Marija Ančić / Shame on You
The artistic oeuvre of Marija Ančić is perhaps most recognizable by her drawings and animations, especially her use of GIFs. However, on this occasion, she presents us with a shift from her previous work; an experiment in an entirely new medium, and a deviation in terms of topic. Throughout her work, Marija primarily deals with personal topics, such as the notion of identity, and so on. Although she has been devoted to the concept of anxiety for the past three years, this time she was intrigued by the emotion of shame, how and why we feel ashamed, and how shame is reflected in a socio-cultural sense.
Shame is one of the fundamental and most intense human emotions. It is an extremely important factor for the development of culture and society, being an indispensable regulator of societal and cultural norms; it guarantees people comply with them and stops any transgressions from occurring. Along with guilt, it is one of the moral emotions. It appears in interactions with one’s social environment. The consequences related to feelings of shame include societal exclusion, separation, rejection, a loss of self-confidence and self-respect, which altogether lead to the need for escapism, concealment, or avoidance. In this sense, they can be extremely dangerous for one’s mental health. Through researching the state of shame and experiencing it, Marija has reached the idea to make a series of artifacts made of a combination of materials, inspired by medieval torture and shaming devices. In the eighteenth century, before the development of prisons, each town had a pillar of shame. Public squares used to act as penitentiaries where crimes were punished by torture. Criminals would be tied down to the pillar of shame, insulted, pummeled with rotten vegetables, and so on. This was only one method among many which often used morbid devices designed for punishment and torture.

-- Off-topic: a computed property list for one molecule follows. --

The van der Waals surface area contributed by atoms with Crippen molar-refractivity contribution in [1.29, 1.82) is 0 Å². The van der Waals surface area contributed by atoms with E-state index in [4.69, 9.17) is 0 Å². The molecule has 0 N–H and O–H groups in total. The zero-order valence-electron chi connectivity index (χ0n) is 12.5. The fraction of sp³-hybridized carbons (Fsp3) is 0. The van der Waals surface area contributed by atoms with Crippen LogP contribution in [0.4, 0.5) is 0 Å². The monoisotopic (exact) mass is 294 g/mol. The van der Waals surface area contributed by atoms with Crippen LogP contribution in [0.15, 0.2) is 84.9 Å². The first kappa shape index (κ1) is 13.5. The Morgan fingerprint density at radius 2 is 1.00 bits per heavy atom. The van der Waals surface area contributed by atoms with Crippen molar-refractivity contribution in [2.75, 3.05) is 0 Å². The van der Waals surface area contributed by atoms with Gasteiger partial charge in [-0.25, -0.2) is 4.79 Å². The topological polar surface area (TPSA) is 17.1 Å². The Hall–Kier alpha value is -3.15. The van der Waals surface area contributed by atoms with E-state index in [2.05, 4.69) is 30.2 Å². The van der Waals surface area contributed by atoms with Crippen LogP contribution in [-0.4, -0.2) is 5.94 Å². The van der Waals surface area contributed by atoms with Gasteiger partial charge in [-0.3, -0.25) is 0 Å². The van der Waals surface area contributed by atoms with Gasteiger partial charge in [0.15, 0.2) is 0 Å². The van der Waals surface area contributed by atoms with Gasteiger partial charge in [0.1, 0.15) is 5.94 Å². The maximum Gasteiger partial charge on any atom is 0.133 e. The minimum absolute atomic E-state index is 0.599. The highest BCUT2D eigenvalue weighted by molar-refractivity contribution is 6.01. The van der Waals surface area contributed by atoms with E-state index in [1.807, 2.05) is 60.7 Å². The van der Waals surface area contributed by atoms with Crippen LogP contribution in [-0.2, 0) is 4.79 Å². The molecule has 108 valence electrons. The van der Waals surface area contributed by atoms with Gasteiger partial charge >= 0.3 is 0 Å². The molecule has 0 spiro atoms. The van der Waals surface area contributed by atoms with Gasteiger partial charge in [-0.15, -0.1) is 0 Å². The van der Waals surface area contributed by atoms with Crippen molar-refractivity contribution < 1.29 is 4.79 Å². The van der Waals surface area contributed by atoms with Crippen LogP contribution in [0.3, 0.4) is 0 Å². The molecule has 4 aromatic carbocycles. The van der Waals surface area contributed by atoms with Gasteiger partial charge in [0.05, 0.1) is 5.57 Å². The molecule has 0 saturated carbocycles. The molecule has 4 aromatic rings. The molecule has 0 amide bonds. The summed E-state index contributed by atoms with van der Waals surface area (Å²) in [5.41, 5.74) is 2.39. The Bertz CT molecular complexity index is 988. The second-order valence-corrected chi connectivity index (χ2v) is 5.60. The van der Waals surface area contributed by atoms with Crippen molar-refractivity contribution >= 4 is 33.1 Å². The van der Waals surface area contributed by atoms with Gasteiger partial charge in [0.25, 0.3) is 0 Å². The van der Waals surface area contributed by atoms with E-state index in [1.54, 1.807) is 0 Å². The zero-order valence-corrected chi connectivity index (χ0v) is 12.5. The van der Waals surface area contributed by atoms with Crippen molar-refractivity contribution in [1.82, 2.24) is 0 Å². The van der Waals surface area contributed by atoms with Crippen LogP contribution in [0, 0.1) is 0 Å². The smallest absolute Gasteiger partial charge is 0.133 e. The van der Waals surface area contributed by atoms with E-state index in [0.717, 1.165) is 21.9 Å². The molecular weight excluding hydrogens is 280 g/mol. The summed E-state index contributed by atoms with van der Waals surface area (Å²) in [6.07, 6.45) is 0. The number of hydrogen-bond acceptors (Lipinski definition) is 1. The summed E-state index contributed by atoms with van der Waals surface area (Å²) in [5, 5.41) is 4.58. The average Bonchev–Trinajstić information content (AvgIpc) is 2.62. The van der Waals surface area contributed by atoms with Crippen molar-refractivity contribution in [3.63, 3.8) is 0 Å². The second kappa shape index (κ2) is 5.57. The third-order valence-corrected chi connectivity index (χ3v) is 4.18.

The exhibited works are recreations of these instruments which were used for torture and shaming (primarily women at that). They are made using various materials and techniques – a knitted muzzle, a mask, woolen panties, a headcover, an embroidered undershirt, a log. Each of these instruments had their purpose in the punishment process. The muzzle used to be put on women who talked too much. The mask with an embroidered detail on the nose is a metaphor for a method of punishment in which adulterers’ noses would be chopped off. And the inspiration for the undershirt with the @ symbol embroidered onto it stems from the novel The Scarlet Letter in which the main female protagonist wears a patch with the letter A, which faalso stigmatizes adulteresses, etc.